Book Image

Parallel Programming and Concurrency with C# 10 and .NET 6

By : Alvin Ashcraft
Book Image

Parallel Programming and Concurrency with C# 10 and .NET 6

By: Alvin Ashcraft

Overview of this book

.NET has included managed threading capabilities since the beginning, but early techniques had inherent risks: memory leaks, thread synchronization issues, and deadlocks. This book will help you avoid those pitfalls and leverage the modern constructs available in .NET 6 and C# 10, while providing recommendations on patterns and best practices for parallelism and concurrency. Parallel, concurrent, and asynchronous programming are part of every .NET application today, and it becomes imperative for modern developers to understand how to effectively use these techniques. This book will teach intermediate-level .NET developers how to make their applications faster and more responsive with parallel programming and concurrency in .NET and C# with practical examples. The book starts with the essentials of multi-threaded .NET development and explores how the language and framework constructs have evolved along with .NET. You will later get to grips with the different options available today in .NET 6, followed by insights into best practices, debugging, and unit testing. By the end of this book, you will have a deep understanding of why, when, and how to employ parallelism and concurrency in any .NET application.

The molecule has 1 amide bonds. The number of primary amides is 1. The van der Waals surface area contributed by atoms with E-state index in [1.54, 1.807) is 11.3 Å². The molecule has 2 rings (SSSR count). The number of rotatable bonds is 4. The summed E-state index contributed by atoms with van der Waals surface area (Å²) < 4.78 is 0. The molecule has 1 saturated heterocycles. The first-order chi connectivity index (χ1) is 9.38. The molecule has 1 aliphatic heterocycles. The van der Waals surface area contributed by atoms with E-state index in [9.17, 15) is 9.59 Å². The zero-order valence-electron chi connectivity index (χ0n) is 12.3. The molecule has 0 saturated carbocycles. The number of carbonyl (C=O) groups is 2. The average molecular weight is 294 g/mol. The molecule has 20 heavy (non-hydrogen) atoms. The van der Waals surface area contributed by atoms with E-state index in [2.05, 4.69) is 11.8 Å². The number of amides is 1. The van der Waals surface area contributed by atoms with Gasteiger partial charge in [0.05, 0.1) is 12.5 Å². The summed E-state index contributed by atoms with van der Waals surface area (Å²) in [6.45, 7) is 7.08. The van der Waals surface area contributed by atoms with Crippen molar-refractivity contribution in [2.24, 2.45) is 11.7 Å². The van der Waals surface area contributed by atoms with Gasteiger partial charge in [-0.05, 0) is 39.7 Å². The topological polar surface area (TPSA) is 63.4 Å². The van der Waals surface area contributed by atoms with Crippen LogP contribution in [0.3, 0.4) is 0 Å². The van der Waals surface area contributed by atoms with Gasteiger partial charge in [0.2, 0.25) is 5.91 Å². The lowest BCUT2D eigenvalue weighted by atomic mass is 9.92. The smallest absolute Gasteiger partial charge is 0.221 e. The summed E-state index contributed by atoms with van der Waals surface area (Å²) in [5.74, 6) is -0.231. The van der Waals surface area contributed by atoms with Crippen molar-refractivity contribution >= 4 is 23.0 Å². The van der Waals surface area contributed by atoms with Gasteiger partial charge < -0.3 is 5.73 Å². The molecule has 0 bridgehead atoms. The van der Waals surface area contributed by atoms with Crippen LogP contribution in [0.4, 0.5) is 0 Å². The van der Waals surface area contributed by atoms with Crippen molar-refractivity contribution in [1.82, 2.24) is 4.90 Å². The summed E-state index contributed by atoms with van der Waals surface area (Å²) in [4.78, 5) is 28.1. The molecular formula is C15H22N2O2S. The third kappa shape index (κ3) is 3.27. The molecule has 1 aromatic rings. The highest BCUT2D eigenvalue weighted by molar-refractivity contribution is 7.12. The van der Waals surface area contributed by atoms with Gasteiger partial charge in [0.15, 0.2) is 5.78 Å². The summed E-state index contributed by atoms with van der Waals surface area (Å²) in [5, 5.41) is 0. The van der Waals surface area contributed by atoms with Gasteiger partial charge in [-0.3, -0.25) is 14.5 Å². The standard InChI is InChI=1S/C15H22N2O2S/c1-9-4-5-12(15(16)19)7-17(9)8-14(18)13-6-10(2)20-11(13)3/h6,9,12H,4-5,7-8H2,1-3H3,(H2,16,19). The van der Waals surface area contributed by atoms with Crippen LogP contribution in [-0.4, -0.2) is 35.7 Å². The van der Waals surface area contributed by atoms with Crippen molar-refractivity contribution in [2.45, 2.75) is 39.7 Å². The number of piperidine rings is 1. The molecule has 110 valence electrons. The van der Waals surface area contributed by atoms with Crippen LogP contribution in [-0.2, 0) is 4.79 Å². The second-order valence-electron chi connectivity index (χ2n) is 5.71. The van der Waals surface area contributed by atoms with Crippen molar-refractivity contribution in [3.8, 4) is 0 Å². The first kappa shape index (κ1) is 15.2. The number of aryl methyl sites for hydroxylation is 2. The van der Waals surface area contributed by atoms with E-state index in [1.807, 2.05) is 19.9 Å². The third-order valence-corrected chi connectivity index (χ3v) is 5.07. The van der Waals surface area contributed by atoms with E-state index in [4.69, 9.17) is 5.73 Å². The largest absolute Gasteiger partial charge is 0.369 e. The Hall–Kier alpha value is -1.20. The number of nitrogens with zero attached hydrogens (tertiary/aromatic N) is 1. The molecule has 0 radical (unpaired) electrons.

Table of Contents (18 chapters)
Part 1:Introduction to Threading in .NET
Part 2: Parallel Programming and Concurrency with C#
Part 3: Advanced Concurrency Concepts

Checking for memory leaks with unit tests

Memory leaks are by no means unique to multithreaded code, but they certainly can happen. The more code that is executing in your application, the more likely it is that some objects are going to leak. The company that makes the popular .NET tools, ReSharper and Rider, also makes a tool called dotMemory for analyzing memory leaks. While these tools are not free, JetBrains does offer its memory unit testing tool for free. It’s called dotMemory Unit.

In this section, we will create a dotMemory Unit test to check whether we are leaking one of our objects. You can run these dotMemory Unit tests for free with .NET on the command line by downloading the standalone test runner here:


For more information about using the free tooling, you can read about it here: JetBrains also has integration for...